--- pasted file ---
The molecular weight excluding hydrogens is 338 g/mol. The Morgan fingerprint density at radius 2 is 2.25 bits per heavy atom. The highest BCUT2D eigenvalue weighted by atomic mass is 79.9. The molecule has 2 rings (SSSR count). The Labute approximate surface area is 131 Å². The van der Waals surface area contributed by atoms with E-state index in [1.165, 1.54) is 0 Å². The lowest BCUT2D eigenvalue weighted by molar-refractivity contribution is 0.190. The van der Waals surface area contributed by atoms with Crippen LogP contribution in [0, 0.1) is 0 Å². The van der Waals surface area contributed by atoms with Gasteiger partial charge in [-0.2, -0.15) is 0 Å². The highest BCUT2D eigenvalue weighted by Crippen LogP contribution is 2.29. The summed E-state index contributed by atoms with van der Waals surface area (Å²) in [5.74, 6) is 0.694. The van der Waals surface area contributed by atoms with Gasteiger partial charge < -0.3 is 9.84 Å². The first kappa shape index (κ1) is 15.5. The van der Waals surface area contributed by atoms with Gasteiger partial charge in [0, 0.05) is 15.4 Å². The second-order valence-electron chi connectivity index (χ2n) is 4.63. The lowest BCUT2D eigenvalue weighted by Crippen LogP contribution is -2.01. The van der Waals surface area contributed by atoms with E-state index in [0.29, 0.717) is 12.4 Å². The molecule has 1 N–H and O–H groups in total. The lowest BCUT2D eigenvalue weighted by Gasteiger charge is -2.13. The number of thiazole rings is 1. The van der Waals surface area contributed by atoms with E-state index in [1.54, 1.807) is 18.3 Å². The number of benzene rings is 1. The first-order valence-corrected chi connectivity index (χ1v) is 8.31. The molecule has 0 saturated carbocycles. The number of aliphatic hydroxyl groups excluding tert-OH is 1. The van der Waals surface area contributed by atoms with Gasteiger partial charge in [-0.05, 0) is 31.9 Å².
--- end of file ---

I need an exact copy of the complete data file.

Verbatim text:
The molecular weight excluding hydrogens is 338 g/mol. The Morgan fingerprint density at radius 2 is 2.25 bits per heavy atom. The highest BCUT2D eigenvalue weighted by atomic mass is 79.9. The molecule has 2 rings (SSSR count). The Labute approximate surface area is 131 Å². The van der Waals surface area contributed by atoms with E-state index in [1.165, 1.54) is 0 Å². The lowest BCUT2D eigenvalue weighted by molar-refractivity contribution is 0.190. The van der Waals surface area contributed by atoms with Crippen LogP contribution in [0, 0.1) is 0 Å². The van der Waals surface area contributed by atoms with Gasteiger partial charge in [-0.2, -0.15) is 0 Å². The highest BCUT2D eigenvalue weighted by Crippen LogP contribution is 2.29. The summed E-state index contributed by atoms with van der Waals surface area (Å²) in [5.74, 6) is 0.694. The van der Waals surface area contributed by atoms with Gasteiger partial charge < -0.3 is 9.84 Å². The first kappa shape index (κ1) is 15.5. The van der Waals surface area contributed by atoms with Gasteiger partial charge in [0, 0.05) is 15.4 Å². The second-order valence-electron chi connectivity index (χ2n) is 4.63. The lowest BCUT2D eigenvalue weighted by Crippen LogP contribution is -2.01. The van der Waals surface area contributed by atoms with E-state index in [0.29, 0.717) is 12.4 Å². The molecule has 1 N–H and O–H groups in total. The lowest BCUT2D eigenvalue weighted by Gasteiger charge is -2.13. The number of thiazole rings is 1. The van der Waals surface area contributed by atoms with E-state index in [1.54, 1.807) is 18.3 Å². The number of benzene rings is 1. The first-order valence-corrected chi connectivity index (χ1v) is 8.31. The molecule has 0 saturated carbocycles. The number of aliphatic hydroxyl groups excluding tert-OH is 1. The van der Waals surface area contributed by atoms with Gasteiger partial charge in [-0.05, 0) is 31.9 Å².